Highland News Leader

Highland tells waterfowl hunters to use blinds or lose them

In this file photo, Canada geese congregate on Silver Lake in Highland during winter.
In this file photo, Canada geese congregate on Silver Lake in Highland during winter. File photo

Duck and goose hunters with blinds on Highland’s Silver Lake will be required to use double the amount of decoys required by state law and will be subject to losing rights to their blinds if they do not use them often enough.

“Although we’ve always had a waterfowl hunting ordinance in place, we usually defer to all Illinois Department of Natural Resources rules and regulations,” said the Director of Parks and Recreation Mark Rosen.

But that changed June 19 when the Highland City Council approved several changes to its ordinance regarding use of Silver Lake by waterfowl hunters.

Ryan Hummert, the city’s natural resource manager, said that the IDNR requires hunters to have at least 12 decoys while hunting. However, the new city ordinance will require blind holders to deploy a minimum of 24 decoys at all times while using the blind. All decoys must also have the owner’s name, address, and telephone number.

“We feel as though it will require the hunters to utilize their designated blind locations more frequently, as well as allow us to better monitor usage of the blind locations on the lake,” Hummert said.

The amendment also requires those with permits to blinds to use them. Blind holders that do not use their blind each waterfowl season will be subject to losing their privileges for two consecutive years.

“The hope is that it will force more hunting or free up the blind for other hunters,” Rosen said in a memo to the city manager and council members.

City officials said some landowners adjacent to Silver Lake have, in the past, purchased blind spots not to hunt, but to keep others from doing so, because they did not like early-morning noise near their homes during hunting season. In turn, this has generated complaints from actual hunters who have been unable to secure a blind.

“We have had a few complaints of hunters not occupying their blinds during the season, which does prevent potential new blind holders from acquiring a blind spot each year,” Hummert said.

The city has a limited number of permits available each year.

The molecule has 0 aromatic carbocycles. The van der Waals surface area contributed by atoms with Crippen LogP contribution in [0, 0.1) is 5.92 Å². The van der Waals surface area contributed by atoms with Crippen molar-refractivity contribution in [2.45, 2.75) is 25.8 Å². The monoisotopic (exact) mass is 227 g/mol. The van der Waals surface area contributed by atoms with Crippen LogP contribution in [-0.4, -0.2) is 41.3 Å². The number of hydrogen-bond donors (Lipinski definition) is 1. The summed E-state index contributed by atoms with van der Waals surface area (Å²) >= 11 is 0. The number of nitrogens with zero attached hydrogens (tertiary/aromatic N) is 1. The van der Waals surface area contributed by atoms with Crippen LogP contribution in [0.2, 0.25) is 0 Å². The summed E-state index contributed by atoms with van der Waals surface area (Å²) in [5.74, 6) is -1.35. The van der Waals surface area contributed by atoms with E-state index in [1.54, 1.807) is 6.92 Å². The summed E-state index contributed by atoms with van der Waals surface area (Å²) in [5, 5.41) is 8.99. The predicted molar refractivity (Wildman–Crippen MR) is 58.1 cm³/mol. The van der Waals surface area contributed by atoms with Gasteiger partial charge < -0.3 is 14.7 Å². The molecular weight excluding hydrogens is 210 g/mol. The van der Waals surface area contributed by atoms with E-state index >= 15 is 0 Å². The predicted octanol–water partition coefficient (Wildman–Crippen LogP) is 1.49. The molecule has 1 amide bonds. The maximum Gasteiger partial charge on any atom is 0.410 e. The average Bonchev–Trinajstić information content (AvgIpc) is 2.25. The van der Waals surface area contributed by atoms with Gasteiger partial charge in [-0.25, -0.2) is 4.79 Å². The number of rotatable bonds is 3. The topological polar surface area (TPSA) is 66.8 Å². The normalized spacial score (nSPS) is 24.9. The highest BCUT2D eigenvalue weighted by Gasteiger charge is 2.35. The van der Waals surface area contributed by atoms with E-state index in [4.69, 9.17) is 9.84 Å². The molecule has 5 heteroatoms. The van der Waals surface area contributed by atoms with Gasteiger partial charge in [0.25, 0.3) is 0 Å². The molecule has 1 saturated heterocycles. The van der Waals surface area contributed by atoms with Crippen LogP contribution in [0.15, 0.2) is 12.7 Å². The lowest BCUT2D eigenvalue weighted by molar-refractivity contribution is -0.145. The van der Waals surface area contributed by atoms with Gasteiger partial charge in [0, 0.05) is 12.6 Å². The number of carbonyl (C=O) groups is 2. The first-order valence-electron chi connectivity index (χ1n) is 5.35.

“We currently have 28 blind locations on the lake,” Hummert said. “The ordinance will allow up to 33, but we have removed a few due to safety restrictions with new homes being built around the lake.”

Hummert said that the city will begin monitoring usage of blinds very frequently throughout the 2017-2018 waterfowl season, which starts Nov. 11, 2017 and runs through Jan. 9, 2018, in the south/central zone, which includes Silver Lake, according to the IDNR website.

“The city will be monitoring usage very frequently throughout this upcoming waterfowl season,” Hummert said.

In another part of the amended ordinance, for safety purposes, anglers are required to observe of 250-feet distance when fishing. To alert anglers that hunters are using their blind, the new amendment requires hunters to raise a black flag whenever they are present, and to take the flag down when they are finished. The ordinance also states that the black flags will be distributed to blind holders by the city.

“We have a very successful waterfowl program on Silver Lake and are looking to maintain that level of success each year,” Hummert said.

Out-of-state boat fees decreased

The council also approved the reduction of the fee for out-of-state boating license fees for use of Silver Lake.

According to Rosen, the current fees range from $125 to $500, annually. However, the city has recently been receiving many queries from Missouri boaters who want to use the lake. The Silver Lake Commission recommended the fee reduction, based on comparisons to other lakes in the area, like Governor Bond Lake in Greenville. The commission also concluded that the lake is a feature that attracts people to Highland, so that would be a benefit of decreasing the fees.

Rosen said that this year was the first year that the city has sold an out-of-state boating license in over a decade. He said that the fee decrease will increase the probability of selling more licenses, based on the number of phone calls and discussions he has had with out-of-state boat owners.